Tooling Options Beget Versatility

Per Amada, the EM2510NT boasts an AC servo-direct twin-drive system that delivers a maximum 500 hits/min. on 1-in. centers. Its 100-in.-X-axis table enables processing of 8-ft. sheets without repositioning. And, its 0.984-in. turret feed clearance enables forming to nearly a 1-in. flange. To the tooling experts at Wilson Tool, the application at Precision Machine Fabrication represents well the versatility of CNC turret presses, capabilities often not well understood among sheet metal fabricators. 

Wilson Tool QuickTap“While lasers and press brakes are the razzle-dazzle,” says Wilson Tool punching product manager Susan Erler, “CNC punch presses can provide a great deal of functionality, and tapping is a good example of that. Another is tooling for flange forming, which in many cases allows fabricators to forgo a secondary operation on a press brake. We even have marking tools that allow fabricators to mark bend lines or assembly instructions on their punched parts, and a hinge-forming tool that door manufacturers appreciate.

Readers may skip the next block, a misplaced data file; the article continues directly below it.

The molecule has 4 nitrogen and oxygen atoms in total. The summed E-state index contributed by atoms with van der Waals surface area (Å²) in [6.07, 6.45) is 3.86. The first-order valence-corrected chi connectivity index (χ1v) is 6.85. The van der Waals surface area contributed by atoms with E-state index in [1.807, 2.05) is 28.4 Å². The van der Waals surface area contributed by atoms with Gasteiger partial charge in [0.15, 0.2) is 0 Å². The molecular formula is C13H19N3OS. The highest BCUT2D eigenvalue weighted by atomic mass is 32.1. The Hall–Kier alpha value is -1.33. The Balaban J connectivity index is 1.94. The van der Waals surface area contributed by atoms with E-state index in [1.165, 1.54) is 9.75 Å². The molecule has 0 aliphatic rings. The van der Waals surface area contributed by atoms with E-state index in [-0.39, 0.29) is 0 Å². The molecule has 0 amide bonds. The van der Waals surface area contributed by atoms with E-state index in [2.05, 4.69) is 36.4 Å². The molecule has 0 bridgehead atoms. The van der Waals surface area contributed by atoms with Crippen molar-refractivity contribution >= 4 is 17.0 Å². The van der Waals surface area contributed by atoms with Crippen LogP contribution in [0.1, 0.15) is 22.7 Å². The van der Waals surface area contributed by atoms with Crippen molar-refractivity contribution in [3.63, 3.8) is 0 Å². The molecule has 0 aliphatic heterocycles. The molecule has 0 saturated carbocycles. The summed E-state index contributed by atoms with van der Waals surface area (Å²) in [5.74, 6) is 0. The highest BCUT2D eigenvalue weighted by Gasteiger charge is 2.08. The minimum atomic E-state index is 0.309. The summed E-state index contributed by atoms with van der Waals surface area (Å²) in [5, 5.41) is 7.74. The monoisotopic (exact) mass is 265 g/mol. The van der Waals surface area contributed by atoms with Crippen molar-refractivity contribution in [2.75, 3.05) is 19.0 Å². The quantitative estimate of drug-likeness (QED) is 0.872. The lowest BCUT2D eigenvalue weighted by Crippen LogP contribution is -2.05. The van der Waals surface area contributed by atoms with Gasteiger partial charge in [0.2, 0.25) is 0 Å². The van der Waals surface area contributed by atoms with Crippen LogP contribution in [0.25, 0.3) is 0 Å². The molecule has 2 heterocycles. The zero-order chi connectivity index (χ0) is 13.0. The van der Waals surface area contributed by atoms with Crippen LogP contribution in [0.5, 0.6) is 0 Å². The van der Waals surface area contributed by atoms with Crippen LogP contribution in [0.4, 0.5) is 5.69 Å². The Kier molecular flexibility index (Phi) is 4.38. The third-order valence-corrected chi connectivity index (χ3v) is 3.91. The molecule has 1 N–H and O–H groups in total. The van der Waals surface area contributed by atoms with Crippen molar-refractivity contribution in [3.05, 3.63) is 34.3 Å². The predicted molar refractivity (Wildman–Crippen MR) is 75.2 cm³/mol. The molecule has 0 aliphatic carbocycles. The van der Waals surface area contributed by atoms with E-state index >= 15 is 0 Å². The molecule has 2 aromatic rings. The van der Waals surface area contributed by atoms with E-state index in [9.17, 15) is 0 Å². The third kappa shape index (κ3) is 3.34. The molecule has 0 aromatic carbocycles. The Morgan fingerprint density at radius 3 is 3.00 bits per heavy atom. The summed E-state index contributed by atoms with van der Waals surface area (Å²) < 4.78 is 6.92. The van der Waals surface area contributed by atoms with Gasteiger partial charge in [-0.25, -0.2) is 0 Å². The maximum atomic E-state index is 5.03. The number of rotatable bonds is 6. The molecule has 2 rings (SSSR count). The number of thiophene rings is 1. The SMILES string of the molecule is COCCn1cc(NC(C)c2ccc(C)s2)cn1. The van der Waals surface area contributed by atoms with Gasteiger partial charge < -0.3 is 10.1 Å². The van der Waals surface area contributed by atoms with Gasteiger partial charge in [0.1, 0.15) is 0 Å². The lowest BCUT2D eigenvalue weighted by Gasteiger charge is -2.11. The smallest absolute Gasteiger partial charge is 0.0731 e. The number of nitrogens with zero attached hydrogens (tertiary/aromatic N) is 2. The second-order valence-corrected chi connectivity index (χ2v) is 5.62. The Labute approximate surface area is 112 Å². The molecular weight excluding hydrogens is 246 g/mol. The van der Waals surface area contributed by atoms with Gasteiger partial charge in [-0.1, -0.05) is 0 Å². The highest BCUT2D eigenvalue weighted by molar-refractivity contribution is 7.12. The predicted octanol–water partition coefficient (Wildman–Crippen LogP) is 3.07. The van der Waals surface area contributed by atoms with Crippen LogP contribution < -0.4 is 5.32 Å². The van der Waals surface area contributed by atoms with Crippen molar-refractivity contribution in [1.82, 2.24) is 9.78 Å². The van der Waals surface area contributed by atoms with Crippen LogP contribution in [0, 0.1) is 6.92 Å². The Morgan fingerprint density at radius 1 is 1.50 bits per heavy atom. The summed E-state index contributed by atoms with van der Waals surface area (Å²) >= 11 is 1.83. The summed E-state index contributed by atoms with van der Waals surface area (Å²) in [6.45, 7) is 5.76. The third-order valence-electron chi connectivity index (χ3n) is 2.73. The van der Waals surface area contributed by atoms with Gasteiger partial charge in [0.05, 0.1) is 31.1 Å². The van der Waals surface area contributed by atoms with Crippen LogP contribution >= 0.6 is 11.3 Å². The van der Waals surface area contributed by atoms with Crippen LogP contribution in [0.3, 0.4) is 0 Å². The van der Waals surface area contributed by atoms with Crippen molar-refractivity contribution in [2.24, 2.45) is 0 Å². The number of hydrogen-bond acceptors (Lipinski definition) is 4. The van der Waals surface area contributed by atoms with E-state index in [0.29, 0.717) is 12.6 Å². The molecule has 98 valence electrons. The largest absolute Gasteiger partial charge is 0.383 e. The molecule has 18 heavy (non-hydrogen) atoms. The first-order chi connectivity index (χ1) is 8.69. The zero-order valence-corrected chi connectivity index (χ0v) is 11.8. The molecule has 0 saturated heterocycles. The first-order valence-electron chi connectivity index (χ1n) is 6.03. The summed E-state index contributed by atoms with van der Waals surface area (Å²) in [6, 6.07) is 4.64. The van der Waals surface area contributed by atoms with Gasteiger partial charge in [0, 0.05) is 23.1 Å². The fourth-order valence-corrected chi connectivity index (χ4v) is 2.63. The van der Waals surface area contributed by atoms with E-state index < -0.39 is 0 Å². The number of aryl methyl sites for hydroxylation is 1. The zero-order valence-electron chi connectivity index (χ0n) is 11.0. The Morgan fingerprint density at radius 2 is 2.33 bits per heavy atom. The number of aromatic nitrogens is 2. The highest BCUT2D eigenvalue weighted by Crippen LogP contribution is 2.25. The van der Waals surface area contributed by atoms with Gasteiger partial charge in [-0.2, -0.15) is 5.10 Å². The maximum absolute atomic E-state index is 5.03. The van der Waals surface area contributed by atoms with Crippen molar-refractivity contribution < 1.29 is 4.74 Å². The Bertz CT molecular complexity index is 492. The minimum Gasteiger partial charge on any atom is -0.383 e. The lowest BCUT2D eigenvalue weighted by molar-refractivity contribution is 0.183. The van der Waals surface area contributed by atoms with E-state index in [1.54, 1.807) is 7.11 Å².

“Lead time is everything to contract fabricators,” Erler continues, “and these value-added capabilities help users reduce their lead times and open up new capabilities, expanding their breadth of work.”

McDonald couldn’t agree more, noting that Precision Machine Fabrication’s reputation as a “problem solver” for its customers has led to consistent growth. What began in 1978 in a small 1000-sq.-ft. rented storage space, launched by two employees (off-duty Raleigh firemen), now occupies 60,000 sq. ft., including a 4000-sq.-ft. paint shop, and 40,000 sq. ft. of warehouse space to accommodate customer-stocking programs. 

Among the equipment on the Precision Machine Fabrication shop floor, in addition to the Amada EM 2510NT: three stand-alone laser cutting machines, two punch-laser combination machines and three new CNC press brakes added in 2023. The firm also houses a CNC machine shop, performs assembly operations, and provides gas-metal- and gas-tungsten-arc welding.